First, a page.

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Encrypt everything

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Sometimes it’s better to remain silent

Read: 29576 Comments: 2 Rating: 10

Friday, July 21, 2017

As you've already learnt from our previous issues, data compromised by encryption ransomware can be recovered successfully because of virus writers' errors. For obvious reasons, we don't want to go into detail here because a thorough analysis of their mistakes would be a valuable gift for Trojan makers and would surely help them craft another, more advanced version.

Alas, some people do not adhere to this approach, and very helpful tips for malware makers appear on the Web. For example:

It turned out that the authors of NotPetya (a.k.a. Petya, Petya.A, ExPetr) made a mistake in their implementation of the Salsa20 routine. As a result, half of the encryption key bytes remained unused. Unfortunately, reducing the key length from 256 to 128 bytes doesn't give us hope that it can be cracked any time soon.

However, certain specific features in Salsa20 allow data to be recovered even without knowing the actual key.

The post is very interesting. The text contains a lot of sophisticated terms, so we won't be quoting it extensively. Let's consider just a few points.

Here the author examines how malware makers use a data type which appears to be insufficient for a proper index length:

Let's take a look at the s20_crypt32() function prototype. This function is used to encrypt data.

enum s20_status_t s20_crypt32(uint8_t *key,
                            uint8_t nonce[static 8],
                            uint32_t si,
                            uint8_t *buf,
                            uint32_t buflen)

The si argument (apparently, Stream Index) is used to define the stream byte offset. Judging by the argument type, we see that it only allows for 32 bits rather than 64. This value is passed into keystream after being divided by 64; so, no more than 26 bits remain.

// Set the second-to-highest 4 bytes of n to the block number
    s20_rev_littleendian(n+8, si / 64);

The errors in the routine’s implementation allow different pieces of data to be encrypted using the same parameters:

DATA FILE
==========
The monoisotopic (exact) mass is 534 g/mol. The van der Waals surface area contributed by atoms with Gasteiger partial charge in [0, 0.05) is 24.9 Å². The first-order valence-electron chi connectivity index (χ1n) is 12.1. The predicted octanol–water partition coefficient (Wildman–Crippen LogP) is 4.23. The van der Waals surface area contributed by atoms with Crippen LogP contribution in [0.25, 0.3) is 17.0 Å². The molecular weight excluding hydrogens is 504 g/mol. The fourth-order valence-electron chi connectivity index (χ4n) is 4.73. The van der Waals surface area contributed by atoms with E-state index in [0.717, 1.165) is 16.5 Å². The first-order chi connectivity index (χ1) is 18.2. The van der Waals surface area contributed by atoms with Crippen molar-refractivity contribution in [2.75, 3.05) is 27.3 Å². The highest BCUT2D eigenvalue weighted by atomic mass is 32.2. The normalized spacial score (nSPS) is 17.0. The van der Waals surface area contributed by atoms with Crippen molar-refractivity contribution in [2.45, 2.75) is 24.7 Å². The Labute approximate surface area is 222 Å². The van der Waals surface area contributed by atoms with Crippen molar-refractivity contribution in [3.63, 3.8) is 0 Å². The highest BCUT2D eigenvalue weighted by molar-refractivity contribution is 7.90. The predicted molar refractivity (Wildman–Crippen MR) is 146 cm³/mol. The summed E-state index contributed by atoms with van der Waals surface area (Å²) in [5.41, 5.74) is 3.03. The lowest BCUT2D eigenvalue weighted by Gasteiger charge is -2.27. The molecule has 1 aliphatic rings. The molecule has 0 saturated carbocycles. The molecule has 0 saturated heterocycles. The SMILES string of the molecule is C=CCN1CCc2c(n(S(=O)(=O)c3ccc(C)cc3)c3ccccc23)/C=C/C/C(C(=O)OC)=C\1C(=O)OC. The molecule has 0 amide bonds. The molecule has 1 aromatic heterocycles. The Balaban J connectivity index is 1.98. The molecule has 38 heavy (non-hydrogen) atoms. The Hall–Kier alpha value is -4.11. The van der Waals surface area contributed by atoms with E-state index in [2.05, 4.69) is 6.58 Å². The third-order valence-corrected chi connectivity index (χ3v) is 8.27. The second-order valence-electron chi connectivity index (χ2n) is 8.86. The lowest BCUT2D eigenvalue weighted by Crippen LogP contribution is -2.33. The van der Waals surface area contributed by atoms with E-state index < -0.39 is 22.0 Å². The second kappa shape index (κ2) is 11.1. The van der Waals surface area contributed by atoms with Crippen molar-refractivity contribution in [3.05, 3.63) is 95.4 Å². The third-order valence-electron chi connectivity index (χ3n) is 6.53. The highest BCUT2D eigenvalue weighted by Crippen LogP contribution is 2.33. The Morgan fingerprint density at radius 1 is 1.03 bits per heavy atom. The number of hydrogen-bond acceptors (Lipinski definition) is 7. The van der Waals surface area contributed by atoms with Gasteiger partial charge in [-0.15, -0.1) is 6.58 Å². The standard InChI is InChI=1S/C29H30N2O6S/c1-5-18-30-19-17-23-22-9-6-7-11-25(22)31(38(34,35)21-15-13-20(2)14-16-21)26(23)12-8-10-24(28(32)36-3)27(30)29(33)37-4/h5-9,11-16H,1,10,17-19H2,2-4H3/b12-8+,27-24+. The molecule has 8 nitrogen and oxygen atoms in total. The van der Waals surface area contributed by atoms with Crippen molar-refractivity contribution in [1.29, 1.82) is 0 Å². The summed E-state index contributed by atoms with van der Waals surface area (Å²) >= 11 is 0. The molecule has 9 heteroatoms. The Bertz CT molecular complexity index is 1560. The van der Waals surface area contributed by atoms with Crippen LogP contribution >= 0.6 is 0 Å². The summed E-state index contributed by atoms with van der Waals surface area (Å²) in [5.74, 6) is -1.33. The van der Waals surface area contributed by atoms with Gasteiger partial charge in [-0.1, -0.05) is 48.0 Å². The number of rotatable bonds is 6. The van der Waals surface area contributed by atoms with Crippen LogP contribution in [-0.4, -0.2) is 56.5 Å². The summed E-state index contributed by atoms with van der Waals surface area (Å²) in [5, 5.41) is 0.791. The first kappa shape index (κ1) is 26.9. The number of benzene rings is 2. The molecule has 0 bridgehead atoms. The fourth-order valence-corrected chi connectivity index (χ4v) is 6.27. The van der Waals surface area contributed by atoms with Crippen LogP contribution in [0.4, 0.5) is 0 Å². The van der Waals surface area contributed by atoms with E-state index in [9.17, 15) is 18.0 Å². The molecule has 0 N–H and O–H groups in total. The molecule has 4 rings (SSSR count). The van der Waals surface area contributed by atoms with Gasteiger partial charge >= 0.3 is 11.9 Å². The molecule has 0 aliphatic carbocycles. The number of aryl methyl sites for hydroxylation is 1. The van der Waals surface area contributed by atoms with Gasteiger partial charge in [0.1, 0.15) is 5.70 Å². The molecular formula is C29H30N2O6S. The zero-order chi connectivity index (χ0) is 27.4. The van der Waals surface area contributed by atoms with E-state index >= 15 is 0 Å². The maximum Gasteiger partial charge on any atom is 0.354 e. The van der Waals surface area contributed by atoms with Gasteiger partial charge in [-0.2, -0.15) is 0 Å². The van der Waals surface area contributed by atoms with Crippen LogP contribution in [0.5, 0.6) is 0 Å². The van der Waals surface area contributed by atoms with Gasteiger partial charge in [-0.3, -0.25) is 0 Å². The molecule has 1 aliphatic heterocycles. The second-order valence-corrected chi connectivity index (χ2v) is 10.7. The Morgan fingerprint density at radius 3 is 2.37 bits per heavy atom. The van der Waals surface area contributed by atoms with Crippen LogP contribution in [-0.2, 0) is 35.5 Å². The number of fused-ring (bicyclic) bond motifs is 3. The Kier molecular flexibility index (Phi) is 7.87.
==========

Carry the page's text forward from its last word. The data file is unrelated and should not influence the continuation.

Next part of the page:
Only 16 bits out of 26 in the block number (with offset 0x20-0x21) will affect the keystream. Therefore, the maximum gamma period will be 2^16=65536 blocks of 64 bytes or 4 megabytes.

Only 16 bits out of 26 in the block number (with offset 0x20-0x21) will affect the keystream. Therefore, the maximum gamma period will be 2^16=65536 blocks of 64 bytes or 4 megabytes.

It's a trivial logic error.

When the s20_crypt32() function is called, the number of a 512-byte sector is transmitted instead of the byte offset.

Here is how encryption parameters can be recovered:

The ransomware encrypts the first two sectors containing data of each file greater than 1024 bytes in size. As a rule, a cluster occupies more than two sectors (e.g., 8) In this case, we can find the beginning of a file that has been compromised, skip 1024 bytes, and get the subsequent 3 kilobytes that haven't been encrypted. And, if we get hold of a file that has the same 3 kilobytes at the 1024 byte offset, it is very likely that the beginning of the file will also match. And we'll get another 1024 gamma bytes.

Unfortunately the mistakes were made in the encryption module used if the ransomware manages to acquire administrative privileges and encrypt the entire hard drive using the Salsa20 routine. If the malware fails to acquire the permissions, it will use the AES cipher to encrypt only user data. And to recover information compromised using this routine, one will require an RSA private key.

#encryption_ransomware #Trojan #Trojan.Encoder

The Anti-virus Times recommends

  1. Sometimes by pointing out attackers' mistakes, one can actually do them a favour. Surely, giving out recommendations free of charge is not punishable by imprisonment, but sometimes they serve criminals so well that the authors behind the recommendations may as well be accomplices to malware makers.
  2. If data gets encrypted, it's not always “game over”.
  3. If your files have been compromised and no decryption utility exists thus far, don’t delete them. Someone may come up with a decryption routine sometime soon.


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